Before the Christchurch Mosque shooting, so many of us were blissfully unaware of the website 8chan and of the extreme beliefs often expressed there. That tragedy, followed now by the Poway Synagogue attack and the El Paso Texas shooting, have generated considerable scrutiny for the site. The similarities between the attacks appear to point to a connection between the site and terrorist threats. Now, 8chan is being portrayed in the media as a hub for white nationalist radicalization and a promotional vehicle for extreme threats. The Call to Action in recent months has been to scrub the Internet of this type of dialogue but ultimately we are in the dawn of a new era of crime, one where all criminal activity in the real world has its online counterpart. The real problem is bigger and more frightening than just a single website.

Terrorism, 8chan & The Call to Action

The Christchurch Mosque shooting, the Poway Synagogue shooting and the El Paso Texas Walmart shooting have many things in common. The media has focused on a single commonality: in the case of all three attacks, the events were foreshadowed by ominous posts on the 8chan /pol/ (political) message board. The response has been to compel site operators to shut down 8chan in order to stop the spread of violent extremist beliefs. 

Christchurch Mosque, New Zealand

Poway Synagogue, San Diego, California

Walmart, El Paso, Texas

So will shutting down 8chan solve the problem? A 2018 report by the UK advocacy group Hope Not Hate found that while social media companies are increasingly blocking leading far-right propagandists figures from their platforms, online hate continues to trend upward. Russell Foster, a lecturer in Britain and European Integration from King’s College London, said the Call to Action amounts to “nothing” and only “plays into the hands” of the extreme right.  Not only does it not eliminate them, but they also use this to justify their grievances and drives them further into underground forums. 

Consider, for example, that 8chan rose to prominence as Pro-Gamergate commentators on 4chan flocked to 8chan following the decision to moderate the discussion about Gamergate on 4chan. Many supporters of Gamergate oppose what they view as the increasing influence of feminism on video game culture. Gamergate is often viewed as a right-wing backlash against progress. The foundation then for 8chan’s user base was aggrieved 4chan users.

To learn more about extremism on 8chan, watch our on-demand webinar “Extremism on the Deep Web

Beyond 8chan

Though 8chan has experienced outages, there are reports that the website remains up through technical tweaks but this cannot be confirmed. The website also remains active through its ‘.onion’ address, which is only accessible on the Dark Web using a Tor browser. A copy of the site has also been uploaded to Zeronet, a decentralized platform developed to support free and uncensored communication. It appears that an 8chan user and not the operators of the site have posted the site to Zeronet, but it does remain a possibility as 8chan considers what to do next. Zeronet, notably, was also used for a time by the Islamic State to spread their own propaganda. It is fairly clear at this point, following the statement by Jim Watkins, that the site has no plans to shut down.

Statement by Jim Watkins, Owner of 8chan, August 6, 2019

Still, despite the issues with the site, communication can continue in other places as well. Private and uncensored conversations can happen in many places. Discord is a perfect example. Developed to support chatting with other players while gaming, it has become a popular and more private way of having group chats with like-minded people. Voat and Gab are both supporters of free and uncensored speech and have become popular social media alternatives for the extreme right. There is no shortage of ways to communicate online and there are many options for Web users looking to express even the most controversial opinions online.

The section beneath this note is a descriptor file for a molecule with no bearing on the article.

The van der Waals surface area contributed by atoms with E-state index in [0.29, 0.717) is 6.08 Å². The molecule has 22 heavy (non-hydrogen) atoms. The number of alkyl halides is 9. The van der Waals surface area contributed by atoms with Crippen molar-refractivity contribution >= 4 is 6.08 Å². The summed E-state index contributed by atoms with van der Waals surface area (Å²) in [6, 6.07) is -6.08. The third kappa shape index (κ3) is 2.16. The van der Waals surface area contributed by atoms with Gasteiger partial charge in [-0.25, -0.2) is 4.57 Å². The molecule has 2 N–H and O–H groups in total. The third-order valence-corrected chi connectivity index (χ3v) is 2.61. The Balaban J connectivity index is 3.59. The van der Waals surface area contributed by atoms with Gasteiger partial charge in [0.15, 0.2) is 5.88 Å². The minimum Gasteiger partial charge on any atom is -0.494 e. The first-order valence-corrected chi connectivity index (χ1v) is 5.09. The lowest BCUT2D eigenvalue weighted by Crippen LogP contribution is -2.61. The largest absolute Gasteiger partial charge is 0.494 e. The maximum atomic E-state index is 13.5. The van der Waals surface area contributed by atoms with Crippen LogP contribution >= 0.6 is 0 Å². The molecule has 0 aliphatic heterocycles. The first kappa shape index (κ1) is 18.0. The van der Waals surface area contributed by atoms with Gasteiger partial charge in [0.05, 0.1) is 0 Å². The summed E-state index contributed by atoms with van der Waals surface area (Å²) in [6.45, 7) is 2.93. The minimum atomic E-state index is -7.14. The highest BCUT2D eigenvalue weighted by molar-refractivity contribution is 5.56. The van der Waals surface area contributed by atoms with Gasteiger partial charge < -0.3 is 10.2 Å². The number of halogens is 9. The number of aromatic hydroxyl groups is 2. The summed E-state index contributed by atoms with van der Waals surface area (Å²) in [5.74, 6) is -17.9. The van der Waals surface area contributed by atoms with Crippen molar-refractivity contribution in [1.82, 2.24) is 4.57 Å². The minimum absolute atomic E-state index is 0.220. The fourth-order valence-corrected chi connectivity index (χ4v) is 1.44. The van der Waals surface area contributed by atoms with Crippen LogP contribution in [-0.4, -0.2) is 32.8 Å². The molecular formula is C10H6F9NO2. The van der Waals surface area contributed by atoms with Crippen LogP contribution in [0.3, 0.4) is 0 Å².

Even the simple PDF could be said to play a role. Innocuous alone, PDFs have made easy the proliferation of dangerous long-form texts that would have been hard to locate before the Internet. The Great Replacement, for example, written in 2011 by Renard Camus, is being used to prop up the views of the extreme right and references to this text has grown considerably since 2014. These kinds of texts, when taken out of context and consumed in a vacuum, are easily shared and are being used to radicalize young people toward hate and racism. Without the PDF, print-ready and easy to read, this might not be possible.

Ultimately, there are many ways for the extreme right to communicate and 8chan is only one piece in a very complex puzzle.

What Comes Next?

In the beginning, the Internet was a place where one could express facets of their identity or construct new fabricated identities. For younger persons coming of age in the digital era, the Internet has helped shape their identities with as much influence as family and education provides. The danger in this is that the Internet is also a useful tool for radicalization, and this is exactly what is happening. 

Shutting down 8chan and the Call to Action for censorship on social media is not a final solution. This strategy only helps drive extremist individuals and groups deeper into the shadows, making it more challenging than ever for security professionals to search for and locate the right intelligence. While stopping the attacks before they happen is still out of reach, Media Sonar’s specialized investigative software can help law enforcement and government understand and begin to address the problem of violence by the extreme right. Media Sonar supports increased visibility into hidden services and websites that appeal to extremist groups, and enables feasible and more efficient intelligence gathering in the digital era of crime.

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